1. This appeal is on behalf of the defendants in a suit instituted by the plaintiffs for ejectment after service of a notice to quit. The defence was that the lands in suit had been let out to them for agricultural purposes and they, the defendants, have acquired occupancy rights and their further defence was that the notice to quit had not been served upon them. For the purpose of proving that the letting was for agricultural purposes the defendants adduced evidence that they raised in the years past crops upon a part of the lands included in the tenancy. Witness No. 5 examined on behalf of the defendants, however, admitted that the defendants had taken the lands for the purpose of residence. The letting was about 50 years before the suit : He also proved that for about 25 years crops are being raised in the southern portion of the lands in suit.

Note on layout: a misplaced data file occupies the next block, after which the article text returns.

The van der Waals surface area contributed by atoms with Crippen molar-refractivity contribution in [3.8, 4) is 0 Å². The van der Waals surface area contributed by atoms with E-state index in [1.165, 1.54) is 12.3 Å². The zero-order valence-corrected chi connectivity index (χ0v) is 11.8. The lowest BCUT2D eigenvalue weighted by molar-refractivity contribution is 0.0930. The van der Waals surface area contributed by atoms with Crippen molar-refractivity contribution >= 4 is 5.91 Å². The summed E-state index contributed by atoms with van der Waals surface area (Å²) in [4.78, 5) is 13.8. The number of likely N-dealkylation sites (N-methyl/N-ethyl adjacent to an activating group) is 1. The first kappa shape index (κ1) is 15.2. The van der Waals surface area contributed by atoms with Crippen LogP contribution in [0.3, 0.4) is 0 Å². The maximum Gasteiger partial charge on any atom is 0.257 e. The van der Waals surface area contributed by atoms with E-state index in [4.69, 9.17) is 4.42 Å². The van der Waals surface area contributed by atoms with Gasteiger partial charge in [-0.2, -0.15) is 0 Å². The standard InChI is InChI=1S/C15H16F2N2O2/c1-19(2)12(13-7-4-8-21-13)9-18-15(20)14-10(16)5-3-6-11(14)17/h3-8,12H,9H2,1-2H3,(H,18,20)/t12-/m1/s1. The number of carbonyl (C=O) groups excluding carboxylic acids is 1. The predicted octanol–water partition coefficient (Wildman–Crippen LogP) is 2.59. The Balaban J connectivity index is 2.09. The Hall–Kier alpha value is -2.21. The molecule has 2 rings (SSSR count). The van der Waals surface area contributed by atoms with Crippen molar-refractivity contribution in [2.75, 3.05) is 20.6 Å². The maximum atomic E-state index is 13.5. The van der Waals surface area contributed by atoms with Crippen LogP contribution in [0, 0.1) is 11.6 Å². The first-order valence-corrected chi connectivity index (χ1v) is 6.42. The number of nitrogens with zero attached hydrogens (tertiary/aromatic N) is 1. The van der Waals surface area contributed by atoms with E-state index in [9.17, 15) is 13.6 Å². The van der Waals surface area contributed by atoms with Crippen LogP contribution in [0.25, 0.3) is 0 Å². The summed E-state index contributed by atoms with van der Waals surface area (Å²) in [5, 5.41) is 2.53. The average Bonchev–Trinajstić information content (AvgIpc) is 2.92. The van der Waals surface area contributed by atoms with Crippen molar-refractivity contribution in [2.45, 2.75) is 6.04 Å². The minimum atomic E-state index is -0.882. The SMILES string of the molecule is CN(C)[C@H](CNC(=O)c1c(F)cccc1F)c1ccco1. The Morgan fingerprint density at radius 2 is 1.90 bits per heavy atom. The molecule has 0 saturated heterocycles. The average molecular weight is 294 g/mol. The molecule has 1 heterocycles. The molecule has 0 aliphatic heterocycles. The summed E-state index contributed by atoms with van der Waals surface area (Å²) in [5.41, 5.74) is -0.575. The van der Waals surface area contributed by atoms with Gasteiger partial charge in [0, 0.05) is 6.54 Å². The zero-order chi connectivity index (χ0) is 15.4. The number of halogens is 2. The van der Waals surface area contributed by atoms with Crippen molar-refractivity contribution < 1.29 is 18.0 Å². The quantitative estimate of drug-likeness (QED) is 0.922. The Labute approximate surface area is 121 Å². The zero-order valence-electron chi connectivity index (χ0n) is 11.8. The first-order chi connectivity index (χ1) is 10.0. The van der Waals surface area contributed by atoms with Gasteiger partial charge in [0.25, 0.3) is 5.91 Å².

2. The learned Munsif explained away the statement made by this witness that the letting was for residential purposes but the learned Subordinate Judge has ' held that the evidence of this witness on this part of the case is unambiguous. He has found that the purpose of the tenancy was non-agricultural and this finding, in my judgment, cannot be attacked in second appeal.

3. When the letting was for non-agricultural purpose, a subsequent user for agricultural purposes would not affect, in my judgment, the incidents of the tenancy. It would still be regarded as a non-agricultural tenancy although after the creation of the tenancy the tenants may be using a part of it for agricultural purposes.